In March 2012, BP signed a huge deal with landowners belonging to the Associated Landowners of the Ohio Valley (ALOV) group to lease 84,000 acres in Trumbull County, OH (see BP’s Big Utica Shale Deal, Leases 84K Acres in Ohio). The terms of that deal were $3,900 per acre as a signing bonus and 17.5% in royalties. Very sweet indeed.
Part of the process when signing a lease deal is “due diligence” in researching property deeds to be sure the driller will have a clear right to drill on or under the property. About 180 landowners with a collective 4,203 acres didn’t make the cut for the ALOV deal, and their contracts, according to the terms of the lease, were “released” this week by BP:
BP America Production Co. has opted not to lease minerals on more than 4,000 acres in Trumbull County, releasing nearly 200 property owners from their signed contracts.
The decision was made after BP completed its research on the property deeds and found legal issues that could not be overcome on these properties, according to Curtis L. Thomas, BP’s director of government and public affairs in Ohio.
”Upon completion of this due diligence review, in certain instances there were issues with the property, such as situations where the property was under lease by another party, or where there was current production by an existing well,” Thomas said this week.
James Marsteller of Kinsman, who had leased the mineral rights on his 56 acres with BP, said a previous lease he had signed with Cobra Resources LLC became an issue and led to BP releasing him from the lease.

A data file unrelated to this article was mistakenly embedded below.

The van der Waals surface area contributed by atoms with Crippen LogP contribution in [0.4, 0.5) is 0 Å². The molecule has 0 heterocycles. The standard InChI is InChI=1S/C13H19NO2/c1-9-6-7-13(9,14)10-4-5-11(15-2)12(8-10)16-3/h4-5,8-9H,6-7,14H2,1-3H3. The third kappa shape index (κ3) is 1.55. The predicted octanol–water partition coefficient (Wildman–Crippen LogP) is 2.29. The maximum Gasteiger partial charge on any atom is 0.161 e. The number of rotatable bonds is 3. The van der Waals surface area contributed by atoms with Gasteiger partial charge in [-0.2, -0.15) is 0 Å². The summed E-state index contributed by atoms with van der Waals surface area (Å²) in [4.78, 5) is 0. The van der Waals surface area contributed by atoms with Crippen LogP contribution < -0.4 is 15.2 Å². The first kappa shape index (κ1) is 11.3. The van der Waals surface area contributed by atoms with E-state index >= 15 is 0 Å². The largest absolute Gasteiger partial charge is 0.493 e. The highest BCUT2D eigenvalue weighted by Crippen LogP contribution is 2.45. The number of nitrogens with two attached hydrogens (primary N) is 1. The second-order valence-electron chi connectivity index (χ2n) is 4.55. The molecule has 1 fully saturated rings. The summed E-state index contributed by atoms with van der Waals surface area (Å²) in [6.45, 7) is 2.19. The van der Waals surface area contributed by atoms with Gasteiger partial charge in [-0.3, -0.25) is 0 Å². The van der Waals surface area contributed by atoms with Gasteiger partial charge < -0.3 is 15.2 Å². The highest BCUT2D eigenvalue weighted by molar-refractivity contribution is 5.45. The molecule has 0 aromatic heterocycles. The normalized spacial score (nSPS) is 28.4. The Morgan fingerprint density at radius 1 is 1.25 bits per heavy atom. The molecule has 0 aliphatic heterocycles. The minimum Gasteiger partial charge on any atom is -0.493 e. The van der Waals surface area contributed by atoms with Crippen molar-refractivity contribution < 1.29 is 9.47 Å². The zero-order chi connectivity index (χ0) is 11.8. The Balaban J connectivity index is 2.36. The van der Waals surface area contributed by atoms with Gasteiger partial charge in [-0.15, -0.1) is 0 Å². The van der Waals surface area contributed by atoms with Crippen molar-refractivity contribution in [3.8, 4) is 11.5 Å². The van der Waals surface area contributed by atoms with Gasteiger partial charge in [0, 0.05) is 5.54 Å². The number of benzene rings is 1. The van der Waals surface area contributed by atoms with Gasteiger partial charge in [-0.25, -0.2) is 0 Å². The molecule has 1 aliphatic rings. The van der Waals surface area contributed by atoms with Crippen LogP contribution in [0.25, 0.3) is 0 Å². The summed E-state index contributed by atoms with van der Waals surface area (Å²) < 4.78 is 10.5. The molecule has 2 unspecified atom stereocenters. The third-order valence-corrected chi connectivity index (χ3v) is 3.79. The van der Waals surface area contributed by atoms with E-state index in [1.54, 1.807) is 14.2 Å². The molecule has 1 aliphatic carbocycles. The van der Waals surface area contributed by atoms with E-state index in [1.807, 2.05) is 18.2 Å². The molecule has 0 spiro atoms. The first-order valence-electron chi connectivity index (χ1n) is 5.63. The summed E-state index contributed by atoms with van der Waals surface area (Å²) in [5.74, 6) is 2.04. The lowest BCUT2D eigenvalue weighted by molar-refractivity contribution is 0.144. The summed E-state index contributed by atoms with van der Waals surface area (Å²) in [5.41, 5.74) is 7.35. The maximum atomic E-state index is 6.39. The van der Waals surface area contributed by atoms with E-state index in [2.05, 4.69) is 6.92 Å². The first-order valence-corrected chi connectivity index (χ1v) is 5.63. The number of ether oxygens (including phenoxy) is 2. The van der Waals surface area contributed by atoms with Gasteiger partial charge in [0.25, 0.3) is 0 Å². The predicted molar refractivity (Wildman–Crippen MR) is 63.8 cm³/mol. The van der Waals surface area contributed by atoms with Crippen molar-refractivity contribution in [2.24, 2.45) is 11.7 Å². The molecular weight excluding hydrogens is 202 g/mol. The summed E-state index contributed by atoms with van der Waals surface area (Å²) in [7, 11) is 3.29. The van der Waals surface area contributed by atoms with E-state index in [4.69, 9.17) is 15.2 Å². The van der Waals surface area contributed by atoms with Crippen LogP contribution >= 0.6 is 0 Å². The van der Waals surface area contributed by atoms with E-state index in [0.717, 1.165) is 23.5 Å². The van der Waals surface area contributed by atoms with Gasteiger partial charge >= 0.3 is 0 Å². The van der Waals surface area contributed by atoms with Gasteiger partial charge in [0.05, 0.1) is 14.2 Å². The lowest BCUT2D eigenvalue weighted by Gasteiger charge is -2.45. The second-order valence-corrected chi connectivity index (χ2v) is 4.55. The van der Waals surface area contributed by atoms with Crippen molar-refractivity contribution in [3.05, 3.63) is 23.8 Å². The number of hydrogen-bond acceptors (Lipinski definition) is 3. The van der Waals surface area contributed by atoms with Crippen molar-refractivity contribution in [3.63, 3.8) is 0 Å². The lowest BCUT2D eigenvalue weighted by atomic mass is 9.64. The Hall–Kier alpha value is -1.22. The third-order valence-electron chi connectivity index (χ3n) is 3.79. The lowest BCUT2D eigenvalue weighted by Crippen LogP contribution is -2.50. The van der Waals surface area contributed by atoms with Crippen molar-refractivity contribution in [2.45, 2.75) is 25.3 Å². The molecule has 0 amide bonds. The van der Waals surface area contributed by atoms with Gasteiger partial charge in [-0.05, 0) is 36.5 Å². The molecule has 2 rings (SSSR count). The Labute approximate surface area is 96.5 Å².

Marsteller expressed his frustration, noting that he had believed he was released from the Cobra lease before he signed on with BP, but later found out Cobra had instead sold his mineral rights to Carrizo Utica LLC.
”I don’t know what’s going on. It’s all a big mess,” Marsteller said Thursday.
He was one of about 180 Trumbull County property owners with combined acreage of about 4,203 acres released by BP from their lease agreements since November.
BP’s Thomas said in an effort to keep the lessors informed, letters were sent out, giving them a period of time to clear issues like title defects. In addition he said a team in the BP office was set up to work with concerned lessors attempting to clear these defects.
”In a small percent of these instances, the defects were not cleared within the time frame allotted so the terms of the Agreement to Lease dictated that BP release the property,” Thomas said.
He said BP records show that the company has released about 7 percent of the leases with the Associated Landowners of the Ohio Valley, or ALOV, that were taken by BP.
”We have paid and fulfilled the bonus payments terms of the remainder of leases," Thomas said.*
MDN Note: We ran the numbers. BP says they released “about 7 percent” of the leases, but if you do the math, 4,203 out of 84,000 is closer to 5%, not 7%. We’re not sure why the discrepancy.
*Warren (OH) Tribune Chronicle (Jan 18, 2013) – BP opts out of some gas leases